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Aso now an election liability

JAPANESE Prime Minister Taro Aso's plummeting voter support is sparking open talk in his party of replacing the unpopular leader ahead of an election this year, but politicians differed on when he should go.

Aso, his public support in tatters after policy flip-flops and gaffes, took a potentially lethal hit on Tuesday when Finance Minister Shoichi Nakagawa, a close ally, resigned after he was forced to deny he was drunk at a G7 news conference in Rome.

The fiasco has sparked speculation that Aso may be dumped ahead of a election that his conservative Liberal Democratic Party looks increasingly likely to lose. That would end more than half a century of almost unbroken LDP rule and bring to power the untested opposition Democratic Party of Japan, a mix of former LDP members, ex-socialists and younger conservatives.

An election must be held by October.

"Most people are thinking that we cannot fight an election under Aso," LDP upper house politician Ichita Yamamoto, an outspoken critic of the premier, said.

But with the public growing weary of the parade of premiers - Aso is the third since the last election - replacing the leader "is not so easy," Yamamoto added.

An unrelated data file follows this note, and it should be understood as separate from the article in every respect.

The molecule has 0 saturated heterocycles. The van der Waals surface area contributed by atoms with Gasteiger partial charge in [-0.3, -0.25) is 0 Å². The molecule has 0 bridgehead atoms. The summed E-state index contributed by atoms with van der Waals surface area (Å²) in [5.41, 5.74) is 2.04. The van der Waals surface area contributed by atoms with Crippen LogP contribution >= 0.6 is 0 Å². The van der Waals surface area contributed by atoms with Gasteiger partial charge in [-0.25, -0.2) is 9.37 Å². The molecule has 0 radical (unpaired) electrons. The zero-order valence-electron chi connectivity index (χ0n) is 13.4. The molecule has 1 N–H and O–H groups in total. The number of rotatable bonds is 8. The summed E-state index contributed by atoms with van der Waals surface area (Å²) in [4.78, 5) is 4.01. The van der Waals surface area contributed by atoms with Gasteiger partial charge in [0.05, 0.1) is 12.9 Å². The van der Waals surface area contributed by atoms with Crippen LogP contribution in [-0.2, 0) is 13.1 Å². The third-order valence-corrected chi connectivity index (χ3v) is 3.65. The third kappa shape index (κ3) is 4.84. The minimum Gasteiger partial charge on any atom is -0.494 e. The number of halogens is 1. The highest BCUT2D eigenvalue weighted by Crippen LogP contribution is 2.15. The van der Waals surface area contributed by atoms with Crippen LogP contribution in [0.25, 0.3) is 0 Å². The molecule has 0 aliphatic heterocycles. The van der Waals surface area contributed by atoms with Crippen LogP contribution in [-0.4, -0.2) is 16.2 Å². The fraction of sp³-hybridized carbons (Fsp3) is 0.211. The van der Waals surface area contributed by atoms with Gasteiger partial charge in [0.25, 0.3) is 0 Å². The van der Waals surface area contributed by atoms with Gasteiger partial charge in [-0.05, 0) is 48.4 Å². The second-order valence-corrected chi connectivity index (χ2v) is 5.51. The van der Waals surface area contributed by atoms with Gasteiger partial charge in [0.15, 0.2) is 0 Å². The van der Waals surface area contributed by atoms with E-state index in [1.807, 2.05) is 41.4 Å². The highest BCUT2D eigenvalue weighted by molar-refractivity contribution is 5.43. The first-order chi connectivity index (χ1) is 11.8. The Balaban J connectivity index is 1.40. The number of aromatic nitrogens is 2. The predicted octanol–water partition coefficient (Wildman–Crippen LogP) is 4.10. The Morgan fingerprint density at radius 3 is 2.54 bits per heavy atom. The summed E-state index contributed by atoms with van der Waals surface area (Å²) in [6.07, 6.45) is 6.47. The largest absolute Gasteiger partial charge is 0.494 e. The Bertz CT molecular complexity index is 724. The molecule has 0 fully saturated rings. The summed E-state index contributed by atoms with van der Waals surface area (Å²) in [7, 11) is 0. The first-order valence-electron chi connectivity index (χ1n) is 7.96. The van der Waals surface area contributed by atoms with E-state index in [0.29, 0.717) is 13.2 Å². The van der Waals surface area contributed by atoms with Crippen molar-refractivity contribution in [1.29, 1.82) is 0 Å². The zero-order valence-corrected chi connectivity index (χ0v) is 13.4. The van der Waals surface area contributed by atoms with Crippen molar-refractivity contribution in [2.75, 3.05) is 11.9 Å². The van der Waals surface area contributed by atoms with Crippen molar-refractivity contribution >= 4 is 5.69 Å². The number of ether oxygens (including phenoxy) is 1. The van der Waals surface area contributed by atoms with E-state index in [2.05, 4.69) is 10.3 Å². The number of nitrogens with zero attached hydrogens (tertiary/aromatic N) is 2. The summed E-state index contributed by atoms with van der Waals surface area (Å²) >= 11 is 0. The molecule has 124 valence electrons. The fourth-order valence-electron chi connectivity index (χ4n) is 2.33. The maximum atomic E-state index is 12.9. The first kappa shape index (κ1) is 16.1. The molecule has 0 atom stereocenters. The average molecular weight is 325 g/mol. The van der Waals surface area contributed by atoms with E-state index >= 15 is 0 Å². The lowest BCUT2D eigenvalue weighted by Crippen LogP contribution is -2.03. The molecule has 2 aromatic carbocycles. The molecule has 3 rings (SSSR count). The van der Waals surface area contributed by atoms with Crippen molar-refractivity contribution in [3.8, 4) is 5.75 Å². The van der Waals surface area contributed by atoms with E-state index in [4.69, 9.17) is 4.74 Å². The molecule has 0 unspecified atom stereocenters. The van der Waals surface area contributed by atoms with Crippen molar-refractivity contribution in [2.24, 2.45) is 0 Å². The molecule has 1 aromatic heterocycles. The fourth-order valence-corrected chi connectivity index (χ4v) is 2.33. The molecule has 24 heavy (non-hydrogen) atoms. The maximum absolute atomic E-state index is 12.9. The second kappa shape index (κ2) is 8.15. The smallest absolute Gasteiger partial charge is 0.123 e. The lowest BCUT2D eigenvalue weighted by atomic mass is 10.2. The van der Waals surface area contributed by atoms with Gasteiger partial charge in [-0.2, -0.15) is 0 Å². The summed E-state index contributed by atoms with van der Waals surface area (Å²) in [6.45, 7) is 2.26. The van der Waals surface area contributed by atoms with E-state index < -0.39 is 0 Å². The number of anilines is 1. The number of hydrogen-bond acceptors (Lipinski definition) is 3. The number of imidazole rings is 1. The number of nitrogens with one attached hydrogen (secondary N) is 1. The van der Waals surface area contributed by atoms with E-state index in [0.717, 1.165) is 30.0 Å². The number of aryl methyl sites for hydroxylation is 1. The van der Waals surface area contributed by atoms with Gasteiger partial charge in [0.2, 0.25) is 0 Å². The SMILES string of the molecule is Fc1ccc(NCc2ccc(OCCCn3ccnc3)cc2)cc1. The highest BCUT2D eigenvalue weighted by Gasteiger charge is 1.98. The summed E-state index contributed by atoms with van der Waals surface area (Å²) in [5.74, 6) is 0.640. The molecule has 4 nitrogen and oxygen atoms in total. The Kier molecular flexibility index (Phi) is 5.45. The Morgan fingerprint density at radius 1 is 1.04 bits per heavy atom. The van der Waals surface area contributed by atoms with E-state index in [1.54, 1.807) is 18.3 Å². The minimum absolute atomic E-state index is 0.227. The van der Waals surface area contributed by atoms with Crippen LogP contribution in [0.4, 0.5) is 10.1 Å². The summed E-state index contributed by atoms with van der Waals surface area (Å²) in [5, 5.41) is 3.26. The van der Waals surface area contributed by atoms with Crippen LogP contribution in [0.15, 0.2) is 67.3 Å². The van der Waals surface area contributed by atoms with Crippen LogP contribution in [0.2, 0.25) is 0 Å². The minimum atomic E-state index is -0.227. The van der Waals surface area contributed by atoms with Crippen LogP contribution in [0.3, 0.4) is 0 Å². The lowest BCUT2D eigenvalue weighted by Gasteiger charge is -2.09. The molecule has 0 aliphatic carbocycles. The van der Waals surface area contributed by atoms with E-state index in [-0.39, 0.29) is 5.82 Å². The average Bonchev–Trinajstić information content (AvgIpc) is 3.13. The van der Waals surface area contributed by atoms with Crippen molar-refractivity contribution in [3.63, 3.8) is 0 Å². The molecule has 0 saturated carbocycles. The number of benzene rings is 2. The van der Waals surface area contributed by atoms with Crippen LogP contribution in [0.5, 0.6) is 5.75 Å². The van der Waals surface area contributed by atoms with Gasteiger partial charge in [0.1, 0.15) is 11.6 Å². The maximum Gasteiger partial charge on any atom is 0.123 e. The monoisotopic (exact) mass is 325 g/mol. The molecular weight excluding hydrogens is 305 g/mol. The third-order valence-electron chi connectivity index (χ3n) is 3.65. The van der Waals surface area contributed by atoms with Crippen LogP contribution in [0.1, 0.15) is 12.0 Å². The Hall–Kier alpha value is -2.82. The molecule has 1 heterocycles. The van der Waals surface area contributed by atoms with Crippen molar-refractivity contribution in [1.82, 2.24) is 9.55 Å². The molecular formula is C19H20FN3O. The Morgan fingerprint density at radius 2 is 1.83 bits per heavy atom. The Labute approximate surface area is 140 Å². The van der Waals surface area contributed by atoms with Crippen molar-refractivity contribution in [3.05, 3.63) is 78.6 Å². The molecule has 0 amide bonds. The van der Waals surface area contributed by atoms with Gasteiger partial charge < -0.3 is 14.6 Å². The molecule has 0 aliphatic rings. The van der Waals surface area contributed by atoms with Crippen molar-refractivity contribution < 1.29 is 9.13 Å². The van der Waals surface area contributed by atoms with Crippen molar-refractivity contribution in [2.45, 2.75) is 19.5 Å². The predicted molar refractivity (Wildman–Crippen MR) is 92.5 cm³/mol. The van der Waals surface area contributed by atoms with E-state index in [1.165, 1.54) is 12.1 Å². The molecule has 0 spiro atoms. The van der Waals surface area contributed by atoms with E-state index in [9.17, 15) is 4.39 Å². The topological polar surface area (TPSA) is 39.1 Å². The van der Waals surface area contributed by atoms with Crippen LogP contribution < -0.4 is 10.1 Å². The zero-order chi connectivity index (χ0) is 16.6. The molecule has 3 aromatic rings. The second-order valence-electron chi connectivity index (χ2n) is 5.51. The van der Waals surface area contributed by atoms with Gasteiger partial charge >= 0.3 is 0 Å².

The political turmoil comes as Japan's economy is shrinking at an alarming pace, and some LDP lawmakers stressed that battling the recession should be the top priority.

The LDP's Yasuhisa Shiozaki, 58, a former chief cabinet secretary and ex-central banker, said current spending plans that include a record 88.5 trillion yen (US$960 billion) budget for the year from April 1 were not enough. He urged the government to craft an extra 30 trillion yen budget for 2009/10.

"Enacting that is the top priority. We are not in a situation where we should change the prime minister or have an election. If we change the prime minister, there would be a blank," Shiozaki, an Aso critic, said.

Yuji Tsushima, 79, head of the LDP's tax panel, echoed the stress on economic steps. "We are not at a stage where we should be playing a blame game," he said. "We need to first pass the budget, or else we can't do anything for the people."

The LDP tapped Aso, 68, last September in hopes the outspoken nationalist could lead them to victory in the election. Instead, his ratings have plummeted.


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